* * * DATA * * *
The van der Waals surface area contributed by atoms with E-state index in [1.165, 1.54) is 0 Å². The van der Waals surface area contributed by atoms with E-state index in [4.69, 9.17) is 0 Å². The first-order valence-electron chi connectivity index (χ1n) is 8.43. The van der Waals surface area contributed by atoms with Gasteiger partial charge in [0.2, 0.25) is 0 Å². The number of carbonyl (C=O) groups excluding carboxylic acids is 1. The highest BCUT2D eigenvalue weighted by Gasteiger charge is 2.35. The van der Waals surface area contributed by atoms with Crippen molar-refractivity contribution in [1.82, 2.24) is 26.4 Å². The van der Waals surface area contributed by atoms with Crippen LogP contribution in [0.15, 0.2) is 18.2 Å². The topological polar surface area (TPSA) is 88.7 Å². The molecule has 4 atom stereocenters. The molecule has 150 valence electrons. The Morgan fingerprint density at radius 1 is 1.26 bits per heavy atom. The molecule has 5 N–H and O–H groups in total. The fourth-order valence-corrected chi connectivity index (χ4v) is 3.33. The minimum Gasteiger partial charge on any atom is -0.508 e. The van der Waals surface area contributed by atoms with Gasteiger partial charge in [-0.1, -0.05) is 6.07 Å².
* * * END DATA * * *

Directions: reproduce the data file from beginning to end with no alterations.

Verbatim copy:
The van der Waals surface area contributed by atoms with E-state index in [1.165, 1.54) is 0 Å². The van der Waals surface area contributed by atoms with E-state index in [4.69, 9.17) is 0 Å². The first-order valence-electron chi connectivity index (χ1n) is 8.43. The van der Waals surface area contributed by atoms with Gasteiger partial charge in [0.2, 0.25) is 0 Å². The number of carbonyl (C=O) groups excluding carboxylic acids is 1. The highest BCUT2D eigenvalue weighted by Gasteiger charge is 2.35. The van der Waals surface area contributed by atoms with Crippen molar-refractivity contribution in [1.82, 2.24) is 26.4 Å². The van der Waals surface area contributed by atoms with Crippen LogP contribution in [0.15, 0.2) is 18.2 Å². The topological polar surface area (TPSA) is 88.7 Å². The molecule has 4 atom stereocenters. The molecule has 150 valence electrons. The Morgan fingerprint density at radius 1 is 1.26 bits per heavy atom. The molecule has 5 N–H and O–H groups in total. The fourth-order valence-corrected chi connectivity index (χ4v) is 3.33. The minimum Gasteiger partial charge on any atom is -0.508 e. The van der Waals surface area contributed by atoms with Gasteiger partial charge in [-0.1, -0.05) is 6.07 Å².